We have seen this being described as almost a 50% increase to members.  Whereas this is technically correct, this is not the nett effect to a member at Group level.  Groups also charge a subscription annually in order to be able to operate and provide programme. This is right and proper and should continue.  Some Groups charge an annual fee with weekly subs, some charge two or three times a year on a term basis, others have a flat annual fee – each Group using the method that works best for their Group and community. 

This is a point that I have explained time and time again to external stakeholders who think that our annual fee was ridiculously low, thinking that the only cost to a member was the portion of their fees that they pay annually to Scouting Ireland.  We Scouters know that this is not the case.
The current average cost per annum to a member is circa €150, with many Groups over and some below that figure.  The increase in fees, if directly passed onto the members, is circa 13% in real terms annually, less if the Group charges a higher annual fee than the average. 

As a father and a member of a family of 5 scouts, any increase has an effect.  But if the increase in fees is proportionate and ensures that the organisation remains solvent and prudently prepared for the challenges ahead, then I accept that.

But we cannot look at the increase in fees on their own.  The Board have countered this by ensuring that each Group, across the whole island, will have access to a new national fundraiser.  It is proposed that 50% of monies raised go directly back to supporting scouting in the communities from which it was raised as the Groups who raise the funds will retain this portion.  The other 50%, less the cost of providing the event, will go directly into the Solidarity fund and assist in providing a real and meaningful Victim Support Programme for our survivors of child sexual abuse.  Therefore, the cash raised from this will benefit both our local Groups and our survivors.

Not only this, but the Board decision regarding County Rebates further provides supports to Groups around the country.  The Board decided that the best way to do this was not only to reinstate the County Rebate system, but to do so in full rather than a partial restoration.  This means that Scout Counties will now receive more in their rebates than heretofore due to the increase in the registration fees, with local Scout Counties receiving a rebate of circa €6.50/£5.55 per member in their area, rather than the €4.35/£3.62 they did in the past.  This extra funding, which is much needed in most counties in order to adequately support Groups, will also allow Counties to support Groups that may be in difficulty, financially or otherwise.

The Board also changed the percentage retained by Groups with access to the 12 Days of Christmas draw to 80% still retained by Groups in order to fundraise locally.  Despite the small change here, the Board is conscious that this event is a key fundraiser for Groups with access to it and should not be overly affected by the new changes.  However, it is also aware the Groups in Northern Ireland do not have access to this event.  Therefore, it has also undertaken to look at a second fundraiser for these Groups, set around the Christmas period.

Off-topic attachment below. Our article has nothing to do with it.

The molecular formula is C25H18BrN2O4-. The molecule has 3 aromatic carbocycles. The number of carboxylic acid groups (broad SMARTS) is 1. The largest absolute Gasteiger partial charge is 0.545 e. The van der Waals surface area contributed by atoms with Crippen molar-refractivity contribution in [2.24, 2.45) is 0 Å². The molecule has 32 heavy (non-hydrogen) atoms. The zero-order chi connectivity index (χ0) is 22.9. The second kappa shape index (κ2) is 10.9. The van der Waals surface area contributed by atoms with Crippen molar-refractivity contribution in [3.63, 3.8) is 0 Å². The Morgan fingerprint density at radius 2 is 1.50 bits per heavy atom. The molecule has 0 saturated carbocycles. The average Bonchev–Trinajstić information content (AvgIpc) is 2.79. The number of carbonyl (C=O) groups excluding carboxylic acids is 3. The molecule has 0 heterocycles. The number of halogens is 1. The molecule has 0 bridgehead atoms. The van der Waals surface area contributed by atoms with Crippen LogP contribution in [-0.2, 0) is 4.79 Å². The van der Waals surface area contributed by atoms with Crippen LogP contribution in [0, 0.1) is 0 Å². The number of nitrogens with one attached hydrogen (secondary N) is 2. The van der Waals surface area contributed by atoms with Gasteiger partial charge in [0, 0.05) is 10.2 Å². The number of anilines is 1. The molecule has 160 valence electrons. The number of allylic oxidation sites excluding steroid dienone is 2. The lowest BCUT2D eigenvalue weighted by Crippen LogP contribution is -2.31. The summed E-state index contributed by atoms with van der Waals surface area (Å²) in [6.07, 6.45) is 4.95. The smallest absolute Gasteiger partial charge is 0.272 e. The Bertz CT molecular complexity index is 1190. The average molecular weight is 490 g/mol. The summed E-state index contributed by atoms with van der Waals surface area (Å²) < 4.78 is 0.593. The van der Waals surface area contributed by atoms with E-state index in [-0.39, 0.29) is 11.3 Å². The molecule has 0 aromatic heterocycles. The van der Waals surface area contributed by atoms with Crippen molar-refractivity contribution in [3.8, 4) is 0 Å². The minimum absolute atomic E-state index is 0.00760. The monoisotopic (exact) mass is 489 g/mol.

Whereas the base registration fee has indeed increased, there are more by way of supports to Groups and Counties across all Scout Counties on the island in these measures than heretofore.  Groups will be provided with a national fundraising event to raise more funds than before.  Should it decide to use some of that extra income to defray any extra costs on members, that will be a Group decision and one supported by the Board.

Coupled with the increase in monies coming in, there is a full analysis being carried out of current costs, expenditure and other outgoings with a view on reducing same where possible whilst minimising the effect of such cost cutting on the mission of Scouting Ireland.  New income streams are being explored long term so that the organisation is not reliant on the current two main sources of income.  It should be born in mind that these measures will not increase the wealth of the organisation or increase an annual surplus, but rather, when all matters are provided for, negate a substantial deficit next year.

So, on considering the registration fee increase, the first for youth members for many years, I urge you to consider all of the above.  The members of the Board are all Group Scouters.  They fully support this communication and understand the effect of the decisions we make, but as I am sure you can appreciate, despite the challenging times we are in, we have made the required decisions for the benefit of our great organisation whilst ensuring Groups are supported to do what scouts do best, provide the great game of Scouting in each and every one of our communities on this island.

Thank you for your continued hard work and dedication,
A drawing of a face

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Adrian Tennant
Chairperson, Scouting Ireland